By Eddie Pipkin

September 22, 2017

I love conversations with 20-somethings.  They can be inspiring, eye-opening, hopeful, and—on occasion—a stinging reminder of how we as ministry leaders have blown it.  Take, for instance, the fundamental spiritual discipline of generosity (phrase it as the biblically accurate “extravagant generosity,” if you like, or the more high-toned “stewardship,” but, however you phrase it, I’m talking about the practice as followers of Jesus of routinely sharing the best of who we are and what we have to support God’s work).  This particular 20-something, one of my favorites—bright, adventurous, joyful, curious, with an outsized heart and a big faith to match—has a great job, and he was regaling me with his laser-focused plan for saving and investing as much of his current income as possible.  It was a bold strategy for a young person.  He detailed stock purchases, mutual fund investments, maxing out his 401(k).  It was complex and disciplined, and included all the ways he was cutting costs and micro-managing day-to-day expenses to fund his “retire at 40 and travel the world” goal.  But knowing how important his faith is to him, I stopped him after a couple of minutes and said, “Wait a minute.  That is amazing—I wish I had had that much sense when I was your age, but I haven’t heard you mention anything about giving.”

“What do you mean?” he said.

“You know, giving,” I said.  “Giving back, giving to God, supporting the Kingdom work, one of the primary spiritual disciplines of those who follow Jesus . . . stewardship, tithing . . . you know, all that.”

“Yeah, that’s not really a thing at this point.”

Now, this is a young man who is serious and thoughtful about his faith, who grew up in the church, was deeply involved in his youth group and later served as one of the assistant leaders of that group.  In fact, he has recently been tapped to provide some important temporary ministry leadership to a youth group in transition.  But he expressed a disconnect with the whole Old Testament “tithe to earn your way into heaven,” guilt-folks-into-giving vibe, and he was totally turned off by the whole prosperity gospel movement.  He has also been around individual congregations enough to see the sausage getting made and so, like many in his generation, is deeply skeptical about what happens to what ends up in the offering plate.  He was much more comfortable sending some money to a Go Fund Me account for a friend embarking on an international mission trip (which as a naturally generous person, was the kind of appeal to which he would occasionally respond).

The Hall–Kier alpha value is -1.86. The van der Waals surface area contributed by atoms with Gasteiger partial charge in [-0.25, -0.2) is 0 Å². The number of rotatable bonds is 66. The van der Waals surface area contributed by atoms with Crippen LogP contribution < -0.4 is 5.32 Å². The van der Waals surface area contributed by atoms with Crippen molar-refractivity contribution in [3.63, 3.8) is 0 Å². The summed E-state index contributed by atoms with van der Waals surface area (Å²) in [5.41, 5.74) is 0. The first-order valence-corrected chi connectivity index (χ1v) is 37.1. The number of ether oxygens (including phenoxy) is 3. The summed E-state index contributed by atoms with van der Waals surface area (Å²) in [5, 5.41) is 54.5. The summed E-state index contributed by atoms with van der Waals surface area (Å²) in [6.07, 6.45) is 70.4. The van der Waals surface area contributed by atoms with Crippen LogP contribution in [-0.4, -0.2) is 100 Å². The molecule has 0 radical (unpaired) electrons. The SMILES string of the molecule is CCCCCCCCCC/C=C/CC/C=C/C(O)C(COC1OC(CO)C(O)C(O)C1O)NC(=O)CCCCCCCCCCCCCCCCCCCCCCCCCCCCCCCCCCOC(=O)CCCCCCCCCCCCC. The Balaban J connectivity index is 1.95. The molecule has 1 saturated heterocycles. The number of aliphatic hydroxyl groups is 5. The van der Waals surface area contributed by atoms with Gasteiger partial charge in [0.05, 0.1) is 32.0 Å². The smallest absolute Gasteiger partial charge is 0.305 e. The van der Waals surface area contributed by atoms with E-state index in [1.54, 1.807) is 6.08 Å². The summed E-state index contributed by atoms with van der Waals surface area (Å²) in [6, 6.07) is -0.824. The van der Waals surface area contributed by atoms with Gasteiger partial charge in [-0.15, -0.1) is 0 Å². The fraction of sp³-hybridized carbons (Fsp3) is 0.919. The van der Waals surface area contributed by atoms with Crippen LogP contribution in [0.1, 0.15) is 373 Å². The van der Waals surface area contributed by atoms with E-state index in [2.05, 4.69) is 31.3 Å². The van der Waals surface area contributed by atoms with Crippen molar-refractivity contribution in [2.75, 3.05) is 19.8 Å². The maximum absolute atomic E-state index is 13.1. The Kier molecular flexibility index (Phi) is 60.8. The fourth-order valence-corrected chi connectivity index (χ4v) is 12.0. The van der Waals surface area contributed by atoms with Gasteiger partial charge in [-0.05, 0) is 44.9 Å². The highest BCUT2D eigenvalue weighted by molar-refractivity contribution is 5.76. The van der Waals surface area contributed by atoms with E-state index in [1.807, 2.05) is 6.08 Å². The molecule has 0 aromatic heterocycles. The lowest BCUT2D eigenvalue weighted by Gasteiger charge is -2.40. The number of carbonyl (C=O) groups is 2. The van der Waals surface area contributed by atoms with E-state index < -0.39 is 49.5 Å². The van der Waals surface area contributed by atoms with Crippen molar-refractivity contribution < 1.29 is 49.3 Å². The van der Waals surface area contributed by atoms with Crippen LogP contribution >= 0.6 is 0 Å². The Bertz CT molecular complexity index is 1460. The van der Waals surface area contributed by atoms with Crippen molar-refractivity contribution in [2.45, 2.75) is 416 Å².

But giving as a discipline, as a rich, soul-affirming, firstfruits, “God owns everything and I’m just taking care of it” organized kind of strategy . . . not so much a thing.

“Wow,” I said, experiencing a sober epiphany.  “I am sorry.  You have been part of youth groups and churches where I was a leader.  And we failed you.  On this point—and it’s a really important point—we totally failed you.”

I do a lot of thinking and writing about why churches are struggling, and here, right in front of me, was a glaring reminder of how we as ministry leaders miss opportunities to teach about biblical generosity.  We miss opportunities in our worship gatherings to focus on the power of faith-based generosity, and we miss opportunities to build a sense of stewardship in our children’s ministries and youth groups.  Don’t believe me?  How about a chart from Barna?  This graphic shows the changes in spiritual habits by teenagers over a decade, and the red line is the “donate any of your own money to a church” category.  While we have often done a great job in building children’s and youth ministries which impart a strong sense of inclusion and family, we haven’t always been as diligent in exploring the full range of spiritual disciplines (maybe the whole “discipline” thing has been a turnoff that has kept us from aspiring to the richly rewarding work of practical faith).  We certainly can’t expect children and youth who grow up in our spiritual care to suddenly, miraculously develop habits as adults that we failed to teach them when we had the chance.